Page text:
The interdict that was granted to the Hout Bay Ratepayers' Association and the Hout Bay Residents' Association has been seen as a declaration of war by the mainly wealthy, white community in the area, on the poor, mainly black community, and it has led to deep divisions.
A crisis meeting that was convened by the Institute for Justice and Reconciliation took place in Wynberg this week.
The meeting was attended by the representatives of a variety of the organisations in the area, and there was a constructive discussion on what the way forward ought to be .
The organisations that were absent were the ratepayers' and residents' associations. These are the parties which had been granted an interdict to stop the government from using 16ha of government-owned land to provide housing for the poor people of Imizamo Yethu.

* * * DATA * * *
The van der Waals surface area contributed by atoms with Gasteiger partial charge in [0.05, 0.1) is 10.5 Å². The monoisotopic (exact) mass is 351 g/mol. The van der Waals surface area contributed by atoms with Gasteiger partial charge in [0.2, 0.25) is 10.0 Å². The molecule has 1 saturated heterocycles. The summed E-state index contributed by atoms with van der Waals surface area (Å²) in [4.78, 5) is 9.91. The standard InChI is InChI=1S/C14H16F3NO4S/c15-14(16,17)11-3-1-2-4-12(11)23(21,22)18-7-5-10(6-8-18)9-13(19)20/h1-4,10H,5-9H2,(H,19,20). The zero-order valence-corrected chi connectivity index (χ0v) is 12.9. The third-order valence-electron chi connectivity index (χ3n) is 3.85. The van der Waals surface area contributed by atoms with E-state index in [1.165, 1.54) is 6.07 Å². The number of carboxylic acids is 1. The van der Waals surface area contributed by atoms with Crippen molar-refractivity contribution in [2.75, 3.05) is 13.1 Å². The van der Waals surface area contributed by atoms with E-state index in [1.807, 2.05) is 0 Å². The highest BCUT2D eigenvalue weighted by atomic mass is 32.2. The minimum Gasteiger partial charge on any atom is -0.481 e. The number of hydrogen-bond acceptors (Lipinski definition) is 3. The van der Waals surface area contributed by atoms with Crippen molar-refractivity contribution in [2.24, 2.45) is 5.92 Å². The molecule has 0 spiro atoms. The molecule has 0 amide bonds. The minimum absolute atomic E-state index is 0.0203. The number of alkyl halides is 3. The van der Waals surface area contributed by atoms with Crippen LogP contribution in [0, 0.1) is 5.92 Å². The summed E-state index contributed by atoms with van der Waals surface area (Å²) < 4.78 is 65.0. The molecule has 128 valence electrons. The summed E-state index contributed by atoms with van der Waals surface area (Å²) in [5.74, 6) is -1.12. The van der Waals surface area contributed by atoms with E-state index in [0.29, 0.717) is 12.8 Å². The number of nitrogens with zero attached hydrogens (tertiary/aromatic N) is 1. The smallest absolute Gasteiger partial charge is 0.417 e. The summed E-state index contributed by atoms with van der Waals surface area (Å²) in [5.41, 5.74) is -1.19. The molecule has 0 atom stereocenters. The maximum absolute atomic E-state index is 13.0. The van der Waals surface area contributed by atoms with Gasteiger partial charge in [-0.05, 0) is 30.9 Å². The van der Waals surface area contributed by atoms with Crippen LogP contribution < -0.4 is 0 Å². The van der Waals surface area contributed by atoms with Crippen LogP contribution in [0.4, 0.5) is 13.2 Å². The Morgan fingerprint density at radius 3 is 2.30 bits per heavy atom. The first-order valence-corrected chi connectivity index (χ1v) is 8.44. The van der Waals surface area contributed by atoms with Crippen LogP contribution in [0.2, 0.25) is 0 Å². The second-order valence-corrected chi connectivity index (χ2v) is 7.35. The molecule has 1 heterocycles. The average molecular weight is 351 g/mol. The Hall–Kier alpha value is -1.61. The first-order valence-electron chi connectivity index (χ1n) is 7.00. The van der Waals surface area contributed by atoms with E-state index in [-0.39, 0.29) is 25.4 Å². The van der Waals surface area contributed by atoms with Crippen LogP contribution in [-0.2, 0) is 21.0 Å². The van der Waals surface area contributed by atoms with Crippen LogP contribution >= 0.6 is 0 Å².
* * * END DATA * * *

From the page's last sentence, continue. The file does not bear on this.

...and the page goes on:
The basis of this interdict is an apartheid law of 1993, called the Less Formal Township Act, that decreed the 16ha for amenities in terms of the provisions under the Separate Amenities Act under apartheid.
Now, with the end of apartheid, the notion of separate amenities should not be an issue, as we all use the same amenities. …